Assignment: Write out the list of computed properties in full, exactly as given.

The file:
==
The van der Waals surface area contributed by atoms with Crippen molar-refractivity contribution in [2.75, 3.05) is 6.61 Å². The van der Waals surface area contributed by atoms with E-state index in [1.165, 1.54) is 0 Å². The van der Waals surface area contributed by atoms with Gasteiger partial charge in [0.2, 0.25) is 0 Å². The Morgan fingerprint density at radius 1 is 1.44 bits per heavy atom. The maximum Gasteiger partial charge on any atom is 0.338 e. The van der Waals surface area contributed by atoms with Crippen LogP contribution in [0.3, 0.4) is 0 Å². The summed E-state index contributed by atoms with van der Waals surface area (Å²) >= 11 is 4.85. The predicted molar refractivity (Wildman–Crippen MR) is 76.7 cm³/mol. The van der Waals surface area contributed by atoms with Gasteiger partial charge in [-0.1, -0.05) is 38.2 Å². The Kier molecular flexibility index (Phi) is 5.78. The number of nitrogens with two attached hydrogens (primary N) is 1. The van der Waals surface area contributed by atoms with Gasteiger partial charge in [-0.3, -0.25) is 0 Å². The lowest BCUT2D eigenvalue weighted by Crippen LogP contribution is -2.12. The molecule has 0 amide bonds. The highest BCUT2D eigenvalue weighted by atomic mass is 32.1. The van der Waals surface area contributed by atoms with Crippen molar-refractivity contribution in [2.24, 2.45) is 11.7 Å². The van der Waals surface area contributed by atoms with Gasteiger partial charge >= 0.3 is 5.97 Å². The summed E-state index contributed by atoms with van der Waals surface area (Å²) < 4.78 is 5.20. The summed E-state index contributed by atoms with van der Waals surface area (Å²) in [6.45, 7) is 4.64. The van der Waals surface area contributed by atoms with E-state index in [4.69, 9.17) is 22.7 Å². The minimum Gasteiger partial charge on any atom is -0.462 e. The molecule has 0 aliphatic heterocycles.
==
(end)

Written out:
The van der Waals surface area contributed by atoms with Crippen molar-refractivity contribution in [2.75, 3.05) is 6.61 Å². The van der Waals surface area contributed by atoms with E-state index in [1.165, 1.54) is 0 Å². The van der Waals surface area contributed by atoms with Gasteiger partial charge in [0.2, 0.25) is 0 Å². The Morgan fingerprint density at radius 1 is 1.44 bits per heavy atom. The maximum Gasteiger partial charge on any atom is 0.338 e. The van der Waals surface area contributed by atoms with Crippen LogP contribution in [0.3, 0.4) is 0 Å². The summed E-state index contributed by atoms with van der Waals surface area (Å²) >= 11 is 4.85. The predicted molar refractivity (Wildman–Crippen MR) is 76.7 cm³/mol. The van der Waals surface area contributed by atoms with Gasteiger partial charge in [-0.1, -0.05) is 38.2 Å². The Kier molecular flexibility index (Phi) is 5.78. The number of nitrogens with two attached hydrogens (primary N) is 1. The van der Waals surface area contributed by atoms with Gasteiger partial charge in [-0.3, -0.25) is 0 Å². The lowest BCUT2D eigenvalue weighted by Crippen LogP contribution is -2.12. The molecule has 0 amide bonds. The highest BCUT2D eigenvalue weighted by atomic mass is 32.1. The van der Waals surface area contributed by atoms with Crippen molar-refractivity contribution in [2.24, 2.45) is 11.7 Å². The van der Waals surface area contributed by atoms with Gasteiger partial charge >= 0.3 is 5.97 Å². The summed E-state index contributed by atoms with van der Waals surface area (Å²) < 4.78 is 5.20. The summed E-state index contributed by atoms with van der Waals surface area (Å²) in [6.45, 7) is 4.64. The van der Waals surface area contributed by atoms with E-state index in [4.69, 9.17) is 22.7 Å². The minimum Gasteiger partial charge on any atom is -0.462 e. The molecule has 0 aliphatic heterocycles.